Benefits Of Marriage
For men, marriage matters primarily because it results in greater health and longer life. Wives cook healthier meals, prompt husbands to visit the doctor, and tame men’s thirst for high-risk activities such as sky-diving and mountain climbing.
For women, marriage provides greater wealth and a permanent partner to share the parenting burden. One of the greatest predictors of poverty in America is single motherhood, whether the result of divorce or of never being married. In fact, female-headed families are 5 times as likely as married-couple families to be in poverty.
Marriage matters whether you’re a man or a woman! The single greatest benefit for men is health; the single greatest benefit for women is wealth.
For the paired couple, marriage results in greater happiness, greater physical safety (i.e., less domestic violence), better mental health, and a more satisfying sex life than is true of any comparable group (the never-married, dating, cohabiting, or divorced). We are led to believe otherwise by the media, but the data confirm these facts. Research repeatedly shows those most sexually satisfied are married people.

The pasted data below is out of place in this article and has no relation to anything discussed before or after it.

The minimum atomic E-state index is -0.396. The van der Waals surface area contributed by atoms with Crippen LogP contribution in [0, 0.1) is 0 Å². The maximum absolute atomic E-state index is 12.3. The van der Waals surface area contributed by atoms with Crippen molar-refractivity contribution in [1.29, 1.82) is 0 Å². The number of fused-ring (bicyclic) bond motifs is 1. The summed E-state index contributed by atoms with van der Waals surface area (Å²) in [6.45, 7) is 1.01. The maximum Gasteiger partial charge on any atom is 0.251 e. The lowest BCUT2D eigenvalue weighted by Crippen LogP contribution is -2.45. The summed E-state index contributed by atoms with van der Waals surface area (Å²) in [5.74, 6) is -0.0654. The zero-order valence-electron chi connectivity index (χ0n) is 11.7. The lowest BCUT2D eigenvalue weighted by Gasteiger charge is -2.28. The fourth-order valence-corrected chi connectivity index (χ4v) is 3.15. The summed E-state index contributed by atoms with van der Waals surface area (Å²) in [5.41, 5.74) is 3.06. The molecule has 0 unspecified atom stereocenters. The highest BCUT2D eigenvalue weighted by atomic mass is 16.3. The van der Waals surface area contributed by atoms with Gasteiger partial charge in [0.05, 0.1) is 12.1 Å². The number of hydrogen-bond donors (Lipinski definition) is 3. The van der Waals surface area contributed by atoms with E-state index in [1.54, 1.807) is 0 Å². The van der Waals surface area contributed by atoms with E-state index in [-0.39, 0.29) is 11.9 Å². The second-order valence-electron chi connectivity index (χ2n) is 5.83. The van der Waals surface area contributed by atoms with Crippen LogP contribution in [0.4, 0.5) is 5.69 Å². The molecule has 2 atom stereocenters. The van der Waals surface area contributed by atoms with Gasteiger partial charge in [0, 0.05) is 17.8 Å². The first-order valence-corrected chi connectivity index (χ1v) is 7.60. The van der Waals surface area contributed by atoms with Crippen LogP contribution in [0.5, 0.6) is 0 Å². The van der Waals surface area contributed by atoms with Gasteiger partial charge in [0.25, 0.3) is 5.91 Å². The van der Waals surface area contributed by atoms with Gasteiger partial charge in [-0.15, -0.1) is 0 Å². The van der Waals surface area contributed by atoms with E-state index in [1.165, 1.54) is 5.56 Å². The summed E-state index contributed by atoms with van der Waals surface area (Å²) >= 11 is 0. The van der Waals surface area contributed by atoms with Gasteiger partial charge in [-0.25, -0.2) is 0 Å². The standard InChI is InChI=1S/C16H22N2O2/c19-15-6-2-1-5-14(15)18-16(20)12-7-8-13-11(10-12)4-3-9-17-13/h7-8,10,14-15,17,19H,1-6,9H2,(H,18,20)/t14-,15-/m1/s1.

For children, marriage provides a host of benefits. For example, children raised by their married, biological parents are less likely to be in poverty, become pregnant or have a child out of wedlock, experience physical or sexual abuse, or have a criminal record. And they are more likely to experience educational success, including graduating from college, and to achieve a high status job in their adult years.
For singles, perhaps surprisingly, marriage also provides benefits. “Political correctness” has misled us at this point; we fear we will “hurt” someone if we talk about marriage among the unmarried. But here’s the good news: marriage benefits singles, too. How? Single people rely on marriage in their communities to provide a stable neighborhood and society and to provide friends and neighbors who can lend a helping hand. It’s typically married men who have the extra time, the learned skills, the needed tools, and the available resources to help the single neighbor or friend with yard work, home repairs, or a host of other tasks. Yes, even the unmarried reap significant benefits from a society that values marriage.
And for society at large, marriage matters because it reduces crime, poverty, and welfare; while promoting health, education, and financial independence.
Simply put, everybody wins when marriages are strong. Marriage is a public good in that it civilizes and elevates all of society. So this is not a narrow, special interest topic that we need to sheepishly justify. Honest and responsible people who look at the data agree – men, women, couples, children, singles, and society as a whole all benefit when the institution of marriage is honored. It’s time to come back to our senses. It’s time to reclaim some lost territory. Marriage is an extraordinary public good!